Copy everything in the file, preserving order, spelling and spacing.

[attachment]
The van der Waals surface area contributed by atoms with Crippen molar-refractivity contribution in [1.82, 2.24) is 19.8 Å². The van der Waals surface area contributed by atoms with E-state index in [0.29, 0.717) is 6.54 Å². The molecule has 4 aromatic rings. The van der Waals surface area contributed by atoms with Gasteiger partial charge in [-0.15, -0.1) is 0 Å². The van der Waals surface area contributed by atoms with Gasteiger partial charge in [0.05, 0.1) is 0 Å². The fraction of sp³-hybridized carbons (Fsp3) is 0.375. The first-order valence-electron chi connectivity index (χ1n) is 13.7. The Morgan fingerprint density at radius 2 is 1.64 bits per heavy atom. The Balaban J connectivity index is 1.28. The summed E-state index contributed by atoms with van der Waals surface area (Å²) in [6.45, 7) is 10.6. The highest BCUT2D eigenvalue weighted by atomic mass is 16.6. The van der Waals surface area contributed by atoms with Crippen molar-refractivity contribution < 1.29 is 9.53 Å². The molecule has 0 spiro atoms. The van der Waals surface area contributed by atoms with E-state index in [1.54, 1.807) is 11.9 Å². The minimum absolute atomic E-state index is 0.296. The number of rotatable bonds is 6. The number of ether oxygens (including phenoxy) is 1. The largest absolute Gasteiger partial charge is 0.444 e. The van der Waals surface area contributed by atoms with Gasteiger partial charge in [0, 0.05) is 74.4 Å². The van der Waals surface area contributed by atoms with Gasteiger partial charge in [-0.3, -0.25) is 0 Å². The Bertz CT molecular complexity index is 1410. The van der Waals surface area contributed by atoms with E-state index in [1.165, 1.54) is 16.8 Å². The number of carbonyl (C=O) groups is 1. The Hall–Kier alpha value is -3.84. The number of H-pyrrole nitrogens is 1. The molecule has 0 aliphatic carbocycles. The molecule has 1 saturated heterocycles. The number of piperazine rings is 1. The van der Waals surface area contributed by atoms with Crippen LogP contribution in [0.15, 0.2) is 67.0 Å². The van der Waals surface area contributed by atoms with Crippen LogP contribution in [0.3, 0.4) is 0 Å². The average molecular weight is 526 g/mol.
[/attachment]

The van der Waals surface area contributed by atoms with Crippen molar-refractivity contribution in [1.82, 2.24) is 19.8 Å². The van der Waals surface area contributed by atoms with E-state index in [0.29, 0.717) is 6.54 Å². The molecule has 4 aromatic rings. The van der Waals surface area contributed by atoms with Gasteiger partial charge in [-0.15, -0.1) is 0 Å². The van der Waals surface area contributed by atoms with Gasteiger partial charge in [0.05, 0.1) is 0 Å². The fraction of sp³-hybridized carbons (Fsp3) is 0.375. The first-order valence-electron chi connectivity index (χ1n) is 13.7. The Morgan fingerprint density at radius 2 is 1.64 bits per heavy atom. The Balaban J connectivity index is 1.28. The summed E-state index contributed by atoms with van der Waals surface area (Å²) in [6.45, 7) is 10.6. The highest BCUT2D eigenvalue weighted by atomic mass is 16.6. The van der Waals surface area contributed by atoms with Crippen molar-refractivity contribution < 1.29 is 9.53 Å². The molecule has 0 spiro atoms. The van der Waals surface area contributed by atoms with E-state index in [1.54, 1.807) is 11.9 Å². The minimum absolute atomic E-state index is 0.296. The number of rotatable bonds is 6. The number of ether oxygens (including phenoxy) is 1. The largest absolute Gasteiger partial charge is 0.444 e. The van der Waals surface area contributed by atoms with Gasteiger partial charge in [0, 0.05) is 74.4 Å². The van der Waals surface area contributed by atoms with Gasteiger partial charge in [-0.3, -0.25) is 0 Å². The Bertz CT molecular complexity index is 1410. The van der Waals surface area contributed by atoms with E-state index in [1.165, 1.54) is 16.8 Å². The number of carbonyl (C=O) groups is 1. The Hall–Kier alpha value is -3.84. The number of H-pyrrole nitrogens is 1. The molecule has 0 aliphatic carbocycles. The molecule has 1 saturated heterocycles. The number of piperazine rings is 1. The van der Waals surface area contributed by atoms with Crippen LogP contribution in [0.15, 0.2) is 67.0 Å². The van der Waals surface area contributed by atoms with Crippen LogP contribution in [0.3, 0.4) is 0 Å². The average molecular weight is 526 g/mol.